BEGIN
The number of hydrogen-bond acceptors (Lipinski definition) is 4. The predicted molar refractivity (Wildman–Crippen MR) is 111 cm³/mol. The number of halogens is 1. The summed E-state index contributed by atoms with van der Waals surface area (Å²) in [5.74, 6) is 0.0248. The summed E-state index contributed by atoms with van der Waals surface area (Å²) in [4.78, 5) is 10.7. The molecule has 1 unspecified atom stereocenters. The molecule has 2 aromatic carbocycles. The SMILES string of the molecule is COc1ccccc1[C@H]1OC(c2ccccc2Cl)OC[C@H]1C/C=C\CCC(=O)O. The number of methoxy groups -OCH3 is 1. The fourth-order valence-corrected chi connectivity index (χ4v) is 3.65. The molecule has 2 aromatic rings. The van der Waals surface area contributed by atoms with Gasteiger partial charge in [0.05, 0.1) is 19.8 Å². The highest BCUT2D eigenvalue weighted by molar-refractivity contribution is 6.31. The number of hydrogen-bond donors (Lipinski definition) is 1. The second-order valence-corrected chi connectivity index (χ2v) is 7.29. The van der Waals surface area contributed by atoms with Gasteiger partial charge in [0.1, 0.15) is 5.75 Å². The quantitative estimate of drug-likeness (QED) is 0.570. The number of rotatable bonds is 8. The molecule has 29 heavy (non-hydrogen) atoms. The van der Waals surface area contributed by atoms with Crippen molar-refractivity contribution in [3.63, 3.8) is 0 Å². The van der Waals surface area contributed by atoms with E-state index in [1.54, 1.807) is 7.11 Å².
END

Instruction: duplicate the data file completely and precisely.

The number of hydrogen-bond acceptors (Lipinski definition) is 4. The predicted molar refractivity (Wildman–Crippen MR) is 111 cm³/mol. The number of halogens is 1. The summed E-state index contributed by atoms with van der Waals surface area (Å²) in [5.74, 6) is 0.0248. The summed E-state index contributed by atoms with van der Waals surface area (Å²) in [4.78, 5) is 10.7. The molecule has 1 unspecified atom stereocenters. The molecule has 2 aromatic carbocycles. The SMILES string of the molecule is COc1ccccc1[C@H]1OC(c2ccccc2Cl)OC[C@H]1C/C=C\CCC(=O)O. The number of methoxy groups -OCH3 is 1. The fourth-order valence-corrected chi connectivity index (χ4v) is 3.65. The molecule has 2 aromatic rings. The van der Waals surface area contributed by atoms with Gasteiger partial charge in [0.05, 0.1) is 19.8 Å². The highest BCUT2D eigenvalue weighted by molar-refractivity contribution is 6.31. The number of hydrogen-bond donors (Lipinski definition) is 1. The second-order valence-corrected chi connectivity index (χ2v) is 7.29. The van der Waals surface area contributed by atoms with Gasteiger partial charge in [0.1, 0.15) is 5.75 Å². The quantitative estimate of drug-likeness (QED) is 0.570. The number of rotatable bonds is 8. The molecule has 29 heavy (non-hydrogen) atoms. The van der Waals surface area contributed by atoms with Crippen molar-refractivity contribution in [3.63, 3.8) is 0 Å². The van der Waals surface area contributed by atoms with E-state index in [1.54, 1.807) is 7.11 Å².